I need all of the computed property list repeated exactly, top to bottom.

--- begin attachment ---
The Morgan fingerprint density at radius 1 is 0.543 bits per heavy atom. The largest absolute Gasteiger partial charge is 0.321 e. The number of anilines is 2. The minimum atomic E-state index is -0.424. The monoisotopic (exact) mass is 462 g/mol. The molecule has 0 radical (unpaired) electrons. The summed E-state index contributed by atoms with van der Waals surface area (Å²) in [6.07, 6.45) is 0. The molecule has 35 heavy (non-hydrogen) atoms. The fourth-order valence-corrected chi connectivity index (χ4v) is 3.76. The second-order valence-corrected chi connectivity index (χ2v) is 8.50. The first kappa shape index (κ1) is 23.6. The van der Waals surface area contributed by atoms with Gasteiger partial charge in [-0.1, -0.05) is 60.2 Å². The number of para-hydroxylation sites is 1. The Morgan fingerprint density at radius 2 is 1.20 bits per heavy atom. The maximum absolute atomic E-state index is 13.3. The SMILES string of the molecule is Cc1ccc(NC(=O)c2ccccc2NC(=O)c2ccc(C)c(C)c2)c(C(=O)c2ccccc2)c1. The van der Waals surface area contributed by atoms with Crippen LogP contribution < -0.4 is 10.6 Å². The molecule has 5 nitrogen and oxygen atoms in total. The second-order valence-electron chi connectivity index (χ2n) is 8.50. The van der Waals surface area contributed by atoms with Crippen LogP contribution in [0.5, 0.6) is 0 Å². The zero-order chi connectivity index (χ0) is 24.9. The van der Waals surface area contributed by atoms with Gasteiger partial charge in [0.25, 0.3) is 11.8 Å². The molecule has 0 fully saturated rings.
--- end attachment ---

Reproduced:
The Morgan fingerprint density at radius 1 is 0.543 bits per heavy atom. The largest absolute Gasteiger partial charge is 0.321 e. The number of anilines is 2. The minimum atomic E-state index is -0.424. The monoisotopic (exact) mass is 462 g/mol. The molecule has 0 radical (unpaired) electrons. The summed E-state index contributed by atoms with van der Waals surface area (Å²) in [6.07, 6.45) is 0. The molecule has 35 heavy (non-hydrogen) atoms. The fourth-order valence-corrected chi connectivity index (χ4v) is 3.76. The second-order valence-corrected chi connectivity index (χ2v) is 8.50. The first kappa shape index (κ1) is 23.6. The van der Waals surface area contributed by atoms with Gasteiger partial charge in [-0.1, -0.05) is 60.2 Å². The number of para-hydroxylation sites is 1. The Morgan fingerprint density at radius 2 is 1.20 bits per heavy atom. The maximum absolute atomic E-state index is 13.3. The SMILES string of the molecule is Cc1ccc(NC(=O)c2ccccc2NC(=O)c2ccc(C)c(C)c2)c(C(=O)c2ccccc2)c1. The van der Waals surface area contributed by atoms with Crippen LogP contribution < -0.4 is 10.6 Å². The molecule has 5 nitrogen and oxygen atoms in total. The second-order valence-electron chi connectivity index (χ2n) is 8.50. The van der Waals surface area contributed by atoms with Crippen LogP contribution in [0.5, 0.6) is 0 Å². The zero-order chi connectivity index (χ0) is 24.9. The van der Waals surface area contributed by atoms with Gasteiger partial charge in [0.25, 0.3) is 11.8 Å². The molecule has 0 fully saturated rings.